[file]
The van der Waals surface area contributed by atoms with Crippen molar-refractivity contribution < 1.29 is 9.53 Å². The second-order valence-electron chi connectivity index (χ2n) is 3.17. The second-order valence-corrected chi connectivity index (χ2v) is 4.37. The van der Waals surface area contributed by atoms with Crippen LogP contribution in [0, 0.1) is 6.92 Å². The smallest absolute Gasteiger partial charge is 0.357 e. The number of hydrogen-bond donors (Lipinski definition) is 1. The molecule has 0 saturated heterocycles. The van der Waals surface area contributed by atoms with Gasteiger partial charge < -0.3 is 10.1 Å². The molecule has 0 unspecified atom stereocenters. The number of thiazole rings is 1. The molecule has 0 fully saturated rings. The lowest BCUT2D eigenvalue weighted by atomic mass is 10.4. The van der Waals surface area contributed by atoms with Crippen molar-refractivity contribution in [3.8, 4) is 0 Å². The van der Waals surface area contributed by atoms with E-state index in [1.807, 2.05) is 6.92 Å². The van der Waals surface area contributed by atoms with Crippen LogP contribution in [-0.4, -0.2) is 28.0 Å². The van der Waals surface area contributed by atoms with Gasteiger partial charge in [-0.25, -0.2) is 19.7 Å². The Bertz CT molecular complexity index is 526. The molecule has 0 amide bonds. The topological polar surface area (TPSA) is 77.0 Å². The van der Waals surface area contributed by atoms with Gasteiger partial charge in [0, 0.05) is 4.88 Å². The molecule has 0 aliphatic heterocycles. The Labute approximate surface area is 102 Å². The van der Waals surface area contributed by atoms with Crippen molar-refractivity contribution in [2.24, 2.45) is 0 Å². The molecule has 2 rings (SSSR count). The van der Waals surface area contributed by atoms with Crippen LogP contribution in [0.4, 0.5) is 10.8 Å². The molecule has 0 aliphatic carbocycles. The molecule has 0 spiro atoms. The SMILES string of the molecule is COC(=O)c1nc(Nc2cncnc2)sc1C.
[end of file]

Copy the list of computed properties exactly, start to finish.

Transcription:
The van der Waals surface area contributed by atoms with Crippen molar-refractivity contribution < 1.29 is 9.53 Å². The second-order valence-electron chi connectivity index (χ2n) is 3.17. The second-order valence-corrected chi connectivity index (χ2v) is 4.37. The van der Waals surface area contributed by atoms with Crippen LogP contribution in [0, 0.1) is 6.92 Å². The smallest absolute Gasteiger partial charge is 0.357 e. The number of hydrogen-bond donors (Lipinski definition) is 1. The molecule has 0 saturated heterocycles. The van der Waals surface area contributed by atoms with Gasteiger partial charge < -0.3 is 10.1 Å². The molecule has 0 unspecified atom stereocenters. The number of thiazole rings is 1. The molecule has 0 fully saturated rings. The lowest BCUT2D eigenvalue weighted by atomic mass is 10.4. The van der Waals surface area contributed by atoms with Crippen molar-refractivity contribution in [3.8, 4) is 0 Å². The van der Waals surface area contributed by atoms with E-state index in [1.807, 2.05) is 6.92 Å². The van der Waals surface area contributed by atoms with Crippen LogP contribution in [-0.4, -0.2) is 28.0 Å². The van der Waals surface area contributed by atoms with Gasteiger partial charge in [-0.25, -0.2) is 19.7 Å². The Bertz CT molecular complexity index is 526. The molecule has 0 amide bonds. The topological polar surface area (TPSA) is 77.0 Å². The van der Waals surface area contributed by atoms with Gasteiger partial charge in [0, 0.05) is 4.88 Å². The molecule has 0 aliphatic heterocycles. The Labute approximate surface area is 102 Å². The van der Waals surface area contributed by atoms with Crippen molar-refractivity contribution in [2.24, 2.45) is 0 Å². The molecule has 2 rings (SSSR count). The van der Waals surface area contributed by atoms with Crippen LogP contribution in [0.4, 0.5) is 10.8 Å². The molecule has 0 aliphatic carbocycles. The molecule has 0 spiro atoms. The SMILES string of the molecule is COC(=O)c1nc(Nc2cncnc2)sc1C.